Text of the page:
It is important to remember that the most important reason this law went into effect was to protect workers and the public from exposure to secondhand smoke. It is also important to note that no where in the state law, does it say that "smoking rooms" are okay. The technicalities come into play when someone tries to define where you can smoke by reading language that explains where you can't smoke.

I totally agree that several of the definitions in the state law are confusing. And I apologize to all parties involved that a year ago no one really knew what the definitions meant or who was the "all powerful" that could say "Yes, you can smoke in here." That's not the point of the law however. The point is that smoking should be done outside. Public Health doesn't want to say "you can smoke in here" because we don't want anyone smoking "IN" anywhere.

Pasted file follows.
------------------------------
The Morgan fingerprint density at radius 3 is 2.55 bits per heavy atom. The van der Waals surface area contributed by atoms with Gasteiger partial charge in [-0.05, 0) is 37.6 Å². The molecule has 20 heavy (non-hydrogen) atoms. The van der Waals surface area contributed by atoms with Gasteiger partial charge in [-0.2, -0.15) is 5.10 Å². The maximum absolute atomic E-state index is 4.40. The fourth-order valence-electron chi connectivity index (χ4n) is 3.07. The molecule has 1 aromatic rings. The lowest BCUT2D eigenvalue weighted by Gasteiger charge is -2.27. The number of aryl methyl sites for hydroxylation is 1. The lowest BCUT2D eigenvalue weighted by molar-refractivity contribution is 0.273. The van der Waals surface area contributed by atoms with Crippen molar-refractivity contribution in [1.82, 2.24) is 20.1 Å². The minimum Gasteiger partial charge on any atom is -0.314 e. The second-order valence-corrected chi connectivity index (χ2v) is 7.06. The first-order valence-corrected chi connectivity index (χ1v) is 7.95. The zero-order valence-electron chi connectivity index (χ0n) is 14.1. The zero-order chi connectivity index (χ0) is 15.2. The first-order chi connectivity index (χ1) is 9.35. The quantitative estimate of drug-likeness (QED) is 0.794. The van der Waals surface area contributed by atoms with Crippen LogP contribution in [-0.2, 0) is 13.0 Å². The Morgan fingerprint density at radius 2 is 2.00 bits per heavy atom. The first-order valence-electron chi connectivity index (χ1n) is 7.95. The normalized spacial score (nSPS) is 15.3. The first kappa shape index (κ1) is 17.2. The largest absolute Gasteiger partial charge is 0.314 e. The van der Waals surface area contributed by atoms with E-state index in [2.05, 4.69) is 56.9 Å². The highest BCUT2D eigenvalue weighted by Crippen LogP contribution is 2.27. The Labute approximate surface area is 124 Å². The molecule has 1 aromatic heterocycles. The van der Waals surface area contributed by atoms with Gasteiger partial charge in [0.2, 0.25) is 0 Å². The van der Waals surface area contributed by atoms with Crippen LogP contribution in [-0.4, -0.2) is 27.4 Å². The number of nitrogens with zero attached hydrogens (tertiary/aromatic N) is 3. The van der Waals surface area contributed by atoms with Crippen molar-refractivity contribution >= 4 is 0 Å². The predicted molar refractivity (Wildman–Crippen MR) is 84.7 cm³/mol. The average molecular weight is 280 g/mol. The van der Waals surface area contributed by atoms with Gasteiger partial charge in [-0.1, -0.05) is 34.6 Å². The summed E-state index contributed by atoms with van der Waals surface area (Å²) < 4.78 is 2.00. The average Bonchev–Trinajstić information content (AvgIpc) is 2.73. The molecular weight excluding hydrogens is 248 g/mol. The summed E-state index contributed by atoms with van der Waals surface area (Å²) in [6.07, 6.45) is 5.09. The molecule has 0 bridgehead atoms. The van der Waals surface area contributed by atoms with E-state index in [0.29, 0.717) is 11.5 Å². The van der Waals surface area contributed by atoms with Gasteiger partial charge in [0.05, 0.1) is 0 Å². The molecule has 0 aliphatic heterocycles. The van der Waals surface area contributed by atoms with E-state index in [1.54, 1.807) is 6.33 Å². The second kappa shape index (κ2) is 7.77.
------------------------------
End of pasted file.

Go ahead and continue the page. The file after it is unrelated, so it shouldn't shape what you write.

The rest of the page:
Last week I had the pleasure to accompany a Sheboygan Police Office, City Attorney and two Building Inspectors on visits to 10 different establishments all that had "smoking rooms." Only two had enough open air space in the walls to not meet the city's definition of "enclosed space" therefore, being able to allow smoking. The other eight failed compliance with the city's ordinance and the state law.

We gave tavern owners clear answers about what was allowable and what was not, and answered questions they had. I realize that our answers might not have been what they wanted to hear and that they are frustrated about spending thousand of dollars and countless hours building their "smoking rooms." We are just there to help them comply with the law/ordinance. Sadly these owners had gotten some misinformation a year ago, acted on that misinformation, and now they're questioning everything and pointing fingers. Its unfortunate that trying to protect people's health has come to this, but I'm hopeful that this will turn into something positive after the smoke clears (pardon the pun;-).